Single-Speeds Are Helping to Broaden the Appeal of Transportation Cycling
[This article also ran in Checkerboard City, John’s column in Newcity magazine, which hits the streets on Thursdays.]
The amount of biking in the U.S. more than doubled during the aughts, from 1.7 billion trips in 2001 to four billion in 2009, according to the League of American Bicyclists, a national advocacy group. One of the great things about this boom is that it has created a wider demographic of people who ride.
In a report published last year, the League found that cycling saw the fastest growth over the last decade among Latinos, African Americans and Asian Americans, from sixteen percent of all bike trips in 2001 to twenty-three percent in 2009. The study also found that eighty-nine percent of people aged eighteen to twenty-nine have a positive view of cyclists, and seventy-five percent of them feel that improved conditions for biking would make their community a better place to live.
The recent trend towards single-speed bicycles, with freewheels and/or fixed gears, has helped fuel the growing popularity of transportation cycling among urban youth in Chicago and other big cities. These sleek, minimalist rides are affordable, fast and easy to customize, which makes them an appealing gateway to biking for young people who, a decade ago, might have been more interested in buying four wheels than two.
Single-speeds have helped change the face of Chicago’s Critical Mass, which meets on the last Friday of every month in Daley Plaza. For most of the years since it launched in the nineties, the huge ride has drawn relatively few teens and people of color. Recently, the Mass has become more diverse in general, but nowhere is that more apparen than in back of the plaza’s giant Picasso sculpture, where dozens of youth, of all races, hang out and do tricks on their “fixies” before the ride gets rolling.
Nowadays, young single-speed riders, many of them black and Latino, are also a fixture at Logan Square’s eagle-topped Illinois Centennial Monument. The bikes have become so popular in Chicago that there are now at least two shops that sell almost nothing but fixies. One of these is Phixx 606 Cycles, located at 4075 North Elston in the Irving Park neighborhood (Phixx606Cycles.com, 773-969-1148).
The other is Wheel of Time Bikes, 1518 West 18th in Pilsen (Facebook.com/WheelOfTimeBikes, 312-226-2453). I dropped by recently to find out more about why single-speeds resonate so much with Chicago youth.
Owned by artist Vianey Valdez and her mechanic husband Angel, this shop in a largely Mexican-American community features imagery that honors indigenous cultures. The name refers to the Aztec calendar wheel, which makes up the front wheel of the fixie in the logo, and the other wheel is a Lakota dreamcatcher and sacred hoop. Valdez also painted a phrase in Nahuatl, the Aztec language, across a wall of the store.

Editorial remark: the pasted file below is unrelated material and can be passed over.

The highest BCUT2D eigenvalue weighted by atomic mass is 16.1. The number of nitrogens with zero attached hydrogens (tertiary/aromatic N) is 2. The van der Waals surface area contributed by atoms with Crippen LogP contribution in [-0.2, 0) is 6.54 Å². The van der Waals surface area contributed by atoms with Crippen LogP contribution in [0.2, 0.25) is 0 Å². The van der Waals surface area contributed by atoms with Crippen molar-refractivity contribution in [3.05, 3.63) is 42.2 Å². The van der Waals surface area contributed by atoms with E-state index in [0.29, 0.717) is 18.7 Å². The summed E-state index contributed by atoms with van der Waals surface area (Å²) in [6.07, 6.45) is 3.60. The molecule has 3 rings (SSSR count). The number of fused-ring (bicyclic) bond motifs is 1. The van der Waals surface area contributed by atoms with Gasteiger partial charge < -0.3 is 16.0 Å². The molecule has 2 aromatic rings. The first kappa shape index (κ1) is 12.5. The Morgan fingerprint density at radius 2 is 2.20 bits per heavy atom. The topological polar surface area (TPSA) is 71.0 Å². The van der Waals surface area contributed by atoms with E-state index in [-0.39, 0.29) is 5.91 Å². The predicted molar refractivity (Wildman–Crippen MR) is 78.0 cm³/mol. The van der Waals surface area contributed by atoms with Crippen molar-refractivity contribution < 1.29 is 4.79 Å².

A disco ball and dozens of silver CDs stuck to the recessed ceiling of the shop are leftovers from its previous life as a record store. Bike frames, rims, tires, chains and other parts and accessories in a galaxy of colors hang from the walls. The shop only stocks one bike brand: Los Angeles-based Pure Fix Cycles.
Manager Tony Patlan says the shop’s clientele is about fifty percent Latino, reflecting the demographics of the neighborhood, and largely youth. “We get a lot of teenagers coming in with their parents,” he says. “Instead of wanting to buy a car, like when I was a kid, they’re interested in buying a bike as their first vehicle so they can go hang out with their friends.”
Patlan, forty-two, says young people dig single-speeds because they’re simpler to operate than a bike with derailleurs and multiple gears. Since it’s possible to stop a fixed-gear by slowing your pedal stroke or skidding to a stop, some fixies don’t even have hand brakes. Fewer components on a bike makes it lighter and easier to maintain.
Wheel of Time specializes in custom builds, and many people choose unique color combos. “It can look like a rainbow if you want, and people really like that,” Patlan said. Customers are encouraged to name their steeds, and the shop posts photos of each new creation on its Facebook page. Recent additions include “Earth and Sky,” a green-and-blue model, “El Che,” with a red-and-black color scheme, and “The Hulk”—a grey frame with neon green parts.
Three guys hanging around outside the shop tell me they roll with a fixie crew called the Chicago Task Force, which sounds badass, and also would make a good name for an urban planning think tank. Joey Lopez, twenty, works at a grocery store in the South Loop. He tells me he got interested in single-speeds after a friend bought a nice ride. “It sounded a lot better and faster than the CTA,” he says. “Nowadays, I don’t even walk no more.”
Michael Anderson, seventeen, goes to school at nearby Juarez High and works at a Middle Eastern restaurant. He says he likes fixies for their simplicity. “I don’t have to mess with a derailleur, so I can repair my bike myself.”
Anderson’s coworker Iban Mendez, twenty-one, agrees. “You can’t change the transmission of a car overnight,” he says. “But you can change the gear ratio of your bike quickly, if you want more comfort or speed.”
They turn their attention to Mendez’s Pure Fix, which features a yellow frame, a green front wheel, an orange back wheel, and blue handlebars, plus parts in a few other hues. “What colors do you want to put on here?” Lopez asks. “I don’t know what other colors I can put on here,” Mendez replies.